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Water damage shuts down gallery at The Reser; All Classical Radio gets a boost

Storm damage shuts down the Beaverton arts center's galleries for repairs; The Judy reopens after its own storm damage; and All Classical's biggest-ever grant, from the Murdock Trust, helps its move to new downtown Portland headquarters.


Detail from Katherine Curry’s “A Nuclear Family,” part of the exhibit “Dialogues: An Emerging Artist Showcase” at The Reser in Beaverton. Water damage has closed the gallery, and the show will be brought back in September. Photo: Friderike Heuer

The Great Storm of January 2024 is gone, but its damage remains. Hundreds of trees felled, dozens crashing into houses or onto cars; broken bones from slips on ice; mass power losses, for some people lasting a week; and more.

The damage hit arts institutions, too, with an inundation of canceled performances and more lasting property damage.

On Wednesday the Patricia Reser Center for the Arts announced that a broken sprinkler pipe on the ceiling of the Beaverton center’s second floor caused extensive damage to the ceilings in The Reser’s lobby and to its art galleries on both floors.

“The good news is that the damage to the building is cosmetic, not structural, and it was contained to the southeast side of the building,” Chris Ayzoukian, the center’s executive director, wrote an an email sent to the center’s followers. “The Mainstage Theater, the stage, seating areas, The Lab, Pavilion, and administrative offices were not affected. Plans for repair are underway. We are grateful that no one was injured.

“Sadly, some artwork was damaged in the lobby spaces on both floors. We regret to inform you that the Art Gallery will be temporarily closed while the damage is assessed, and repairs are completed. To honor our current exhibiting artists, we have rescheduled the exhibition, Dialogues: An Emerging Artist Showcase, to reopen in early September. This will allow us to present their work in the best possible way and celebrate their achievements.”

Friderike Heuer had reviewed the Dialogues exhibit for ArtsWatch; you can read her essay here.

Because performance spaces were not harmed, Ayzoukian added, all performances and events will go on as scheduled.


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The Reser wasn’t the only cultural space that suffered damage from the storm. As Marty Hughley reported in his DramaWatch column earlier this week, both The Judy, Northwest Children’s Theater and School‘s downtown home, and the East Side performance space The Steep and Thorny Way to Heaven suffered physical damage, also from burst sprinkler systems.

The Judy lost a couple of weeks of performances and classes, but has restored its spaces enough to reopen; repair work will continue for the next few weeks. “Sound the horns!” the company announced on Facebook. “The Stage and The Family Cinema at The Judy are FINALLY reopening this weekend! After being closed the last two weekends for icy weather and flooding, we are so excited to welcome Elephant & Piggie back to The Stage, January 27-February 4. Plus, Family Movie Night returns this Friday at 6 p.m. with Beauty and the Beast.”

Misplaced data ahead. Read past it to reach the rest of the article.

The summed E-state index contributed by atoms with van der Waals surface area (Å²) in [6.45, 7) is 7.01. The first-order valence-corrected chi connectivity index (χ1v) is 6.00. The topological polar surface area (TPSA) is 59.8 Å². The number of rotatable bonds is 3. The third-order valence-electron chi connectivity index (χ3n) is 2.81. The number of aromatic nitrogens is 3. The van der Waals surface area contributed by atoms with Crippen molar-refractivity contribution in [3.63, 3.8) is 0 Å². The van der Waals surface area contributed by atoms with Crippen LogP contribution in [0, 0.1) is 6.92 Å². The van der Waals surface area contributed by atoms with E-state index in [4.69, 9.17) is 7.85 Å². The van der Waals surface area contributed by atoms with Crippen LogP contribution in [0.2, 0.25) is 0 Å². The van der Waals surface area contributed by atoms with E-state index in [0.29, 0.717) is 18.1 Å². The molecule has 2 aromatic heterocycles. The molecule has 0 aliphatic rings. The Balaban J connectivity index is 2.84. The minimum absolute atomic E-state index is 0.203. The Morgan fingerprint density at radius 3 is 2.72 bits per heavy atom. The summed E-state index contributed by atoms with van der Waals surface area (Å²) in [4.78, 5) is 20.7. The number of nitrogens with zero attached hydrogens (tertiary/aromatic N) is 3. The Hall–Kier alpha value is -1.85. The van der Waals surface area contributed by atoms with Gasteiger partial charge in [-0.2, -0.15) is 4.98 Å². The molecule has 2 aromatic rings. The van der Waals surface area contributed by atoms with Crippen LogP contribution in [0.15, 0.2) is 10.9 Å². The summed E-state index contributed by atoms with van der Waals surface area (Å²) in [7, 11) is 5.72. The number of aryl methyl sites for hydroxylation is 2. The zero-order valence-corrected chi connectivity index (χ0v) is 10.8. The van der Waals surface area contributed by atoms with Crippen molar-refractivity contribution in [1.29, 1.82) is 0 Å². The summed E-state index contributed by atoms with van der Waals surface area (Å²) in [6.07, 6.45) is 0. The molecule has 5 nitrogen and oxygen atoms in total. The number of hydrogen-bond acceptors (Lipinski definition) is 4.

The Steep and Thorny Way to Heaven’s damage was extensive, destroying sound and lighting equipment as well as flooding the performing space. The company has set up a GoFundMe campaign with a goal of $62,000.

Murdock Trust grants $750,000 to All Classical Radio

In a much more positive piece of news, All Classical Radio announced Thursday morning that the M.J. Murdock Charitable Trust has awarded it $750,000 to support its move into downtown Portland’s KOIN Tower. It’s the biggest grant in All Classical’s 40-year history, and puts the station at almost 60 percent of its $10 million capital-campaign goal to make the move and renovate the KOIN space to its requirements.

The station’s board of directors has put forth a matching challenge of up to $500,000 “to continue the exciting forward momentum in the relocation campaign.”

“Our benefactor, Jack Murdock, believed strongly in the power and potential of radio to bring people together, and All Classical Radio has been doing just that for forty years,” Lorin Schmit Dunlop, the trust’s senior director of arts, culture, and education, said in a news release. “We are thrilled to support their move to a new broadcast studio in the heart of Portland so they can continue to engage and inspire for forty more years, and beyond.”


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“I am extremely grateful to the M.J. Murdock Charitable Trust for this transformational investment,” Suzanne Nance, All Classical Radio’s president and CEO, said. “… The media arts center will expand opportunities for the entire arts community, and will help revitalize our city.”

All Classical Radio, which has an international reach, is moving downtown from its former home on the east bank of the Willamette River in Portland Opera‘s Hampton Opera Center building. As James Bash reported for ArtsWatch, the opera company plans to sell its almost 45,000-square-foot building and find a new space for its offices, shops, and rehearsal halls. Portland Opera will continue to perform in downtown’s Keller Auditorium, Newmark Theatre, and occasionally in smaller venues.

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Photo Joe Cantrell

Bob Hicks has been covering arts and culture in the Pacific Northwest since 1978, including 25 years at The Oregonian. Among his art books are Kazuyuki Ohtsu; James B. Thompson: Fragments in Time; and Beth Van Hoesen: Fauna and Flora. His work has appeared in American Theatre, Biblio, Professional Artist, Northwest Passage, Art Scatter, and elsewhere. He also writes the daily art-history series "Today I Am."


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